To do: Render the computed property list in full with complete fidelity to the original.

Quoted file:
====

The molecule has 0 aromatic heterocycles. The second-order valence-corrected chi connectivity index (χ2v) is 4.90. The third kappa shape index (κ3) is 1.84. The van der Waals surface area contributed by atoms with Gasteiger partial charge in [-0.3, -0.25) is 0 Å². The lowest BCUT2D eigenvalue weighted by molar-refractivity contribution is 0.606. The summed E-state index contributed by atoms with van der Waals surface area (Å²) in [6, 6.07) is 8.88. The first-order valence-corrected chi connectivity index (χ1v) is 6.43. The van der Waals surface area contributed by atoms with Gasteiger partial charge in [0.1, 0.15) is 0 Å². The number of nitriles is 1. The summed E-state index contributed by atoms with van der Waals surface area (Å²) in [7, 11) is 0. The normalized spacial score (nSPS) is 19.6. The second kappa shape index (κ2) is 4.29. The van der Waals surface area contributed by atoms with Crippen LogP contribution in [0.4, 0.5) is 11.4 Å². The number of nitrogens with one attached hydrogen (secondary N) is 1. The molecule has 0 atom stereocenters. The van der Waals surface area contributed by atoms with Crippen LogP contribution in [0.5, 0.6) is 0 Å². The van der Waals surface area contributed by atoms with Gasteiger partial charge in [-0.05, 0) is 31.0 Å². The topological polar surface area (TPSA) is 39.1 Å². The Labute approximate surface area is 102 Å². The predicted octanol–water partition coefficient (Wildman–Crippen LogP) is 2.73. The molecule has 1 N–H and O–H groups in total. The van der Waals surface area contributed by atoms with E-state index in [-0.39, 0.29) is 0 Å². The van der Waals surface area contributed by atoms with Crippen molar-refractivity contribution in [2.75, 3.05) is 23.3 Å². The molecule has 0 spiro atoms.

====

The molecule has 0 aromatic heterocycles. The second-order valence-corrected chi connectivity index (χ2v) is 4.90. The third kappa shape index (κ3) is 1.84. The van der Waals surface area contributed by atoms with Gasteiger partial charge in [-0.3, -0.25) is 0 Å². The lowest BCUT2D eigenvalue weighted by molar-refractivity contribution is 0.606. The summed E-state index contributed by atoms with van der Waals surface area (Å²) in [6, 6.07) is 8.88. The first-order valence-corrected chi connectivity index (χ1v) is 6.43. The van der Waals surface area contributed by atoms with Gasteiger partial charge in [0.1, 0.15) is 0 Å². The number of nitriles is 1. The summed E-state index contributed by atoms with van der Waals surface area (Å²) in [7, 11) is 0. The normalized spacial score (nSPS) is 19.6. The second kappa shape index (κ2) is 4.29. The van der Waals surface area contributed by atoms with Crippen LogP contribution in [0.4, 0.5) is 11.4 Å². The number of nitrogens with one attached hydrogen (secondary N) is 1. The molecule has 0 atom stereocenters. The van der Waals surface area contributed by atoms with Crippen LogP contribution in [0.5, 0.6) is 0 Å². The van der Waals surface area contributed by atoms with Gasteiger partial charge in [-0.05, 0) is 31.0 Å². The topological polar surface area (TPSA) is 39.1 Å². The Labute approximate surface area is 102 Å². The predicted octanol–water partition coefficient (Wildman–Crippen LogP) is 2.73. The molecule has 1 N–H and O–H groups in total. The van der Waals surface area contributed by atoms with E-state index in [-0.39, 0.29) is 0 Å². The van der Waals surface area contributed by atoms with Crippen molar-refractivity contribution in [2.75, 3.05) is 23.3 Å². The molecule has 0 spiro atoms.